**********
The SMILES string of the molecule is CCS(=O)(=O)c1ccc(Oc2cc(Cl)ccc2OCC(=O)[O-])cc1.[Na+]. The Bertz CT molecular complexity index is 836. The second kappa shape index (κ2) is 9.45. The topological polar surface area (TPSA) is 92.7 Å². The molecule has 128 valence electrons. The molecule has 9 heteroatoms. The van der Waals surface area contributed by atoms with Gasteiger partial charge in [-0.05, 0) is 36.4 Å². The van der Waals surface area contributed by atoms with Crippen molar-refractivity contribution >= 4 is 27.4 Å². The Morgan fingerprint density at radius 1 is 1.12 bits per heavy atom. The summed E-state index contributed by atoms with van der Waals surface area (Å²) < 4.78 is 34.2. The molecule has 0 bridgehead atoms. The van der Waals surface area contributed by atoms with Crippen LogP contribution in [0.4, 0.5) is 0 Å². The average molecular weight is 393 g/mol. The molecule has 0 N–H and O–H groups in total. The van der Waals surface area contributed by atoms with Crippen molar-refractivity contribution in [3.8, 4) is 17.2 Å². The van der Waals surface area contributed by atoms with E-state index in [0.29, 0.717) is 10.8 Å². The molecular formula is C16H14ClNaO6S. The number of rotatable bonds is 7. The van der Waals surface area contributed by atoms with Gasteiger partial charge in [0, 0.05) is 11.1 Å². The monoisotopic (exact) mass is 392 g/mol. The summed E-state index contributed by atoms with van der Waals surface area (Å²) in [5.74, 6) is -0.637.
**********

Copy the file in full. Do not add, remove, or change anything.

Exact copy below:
The SMILES string of the molecule is CCS(=O)(=O)c1ccc(Oc2cc(Cl)ccc2OCC(=O)[O-])cc1.[Na+]. The Bertz CT molecular complexity index is 836. The second kappa shape index (κ2) is 9.45. The topological polar surface area (TPSA) is 92.7 Å². The molecule has 128 valence electrons. The molecule has 9 heteroatoms. The van der Waals surface area contributed by atoms with Gasteiger partial charge in [-0.05, 0) is 36.4 Å². The van der Waals surface area contributed by atoms with Crippen molar-refractivity contribution >= 4 is 27.4 Å². The Morgan fingerprint density at radius 1 is 1.12 bits per heavy atom. The summed E-state index contributed by atoms with van der Waals surface area (Å²) < 4.78 is 34.2. The molecule has 0 bridgehead atoms. The van der Waals surface area contributed by atoms with Crippen LogP contribution in [0.4, 0.5) is 0 Å². The average molecular weight is 393 g/mol. The molecule has 0 N–H and O–H groups in total. The van der Waals surface area contributed by atoms with Crippen molar-refractivity contribution in [3.8, 4) is 17.2 Å². The van der Waals surface area contributed by atoms with E-state index in [0.29, 0.717) is 10.8 Å². The molecular formula is C16H14ClNaO6S. The number of rotatable bonds is 7. The van der Waals surface area contributed by atoms with Gasteiger partial charge in [0, 0.05) is 11.1 Å². The monoisotopic (exact) mass is 392 g/mol. The summed E-state index contributed by atoms with van der Waals surface area (Å²) in [5.74, 6) is -0.637.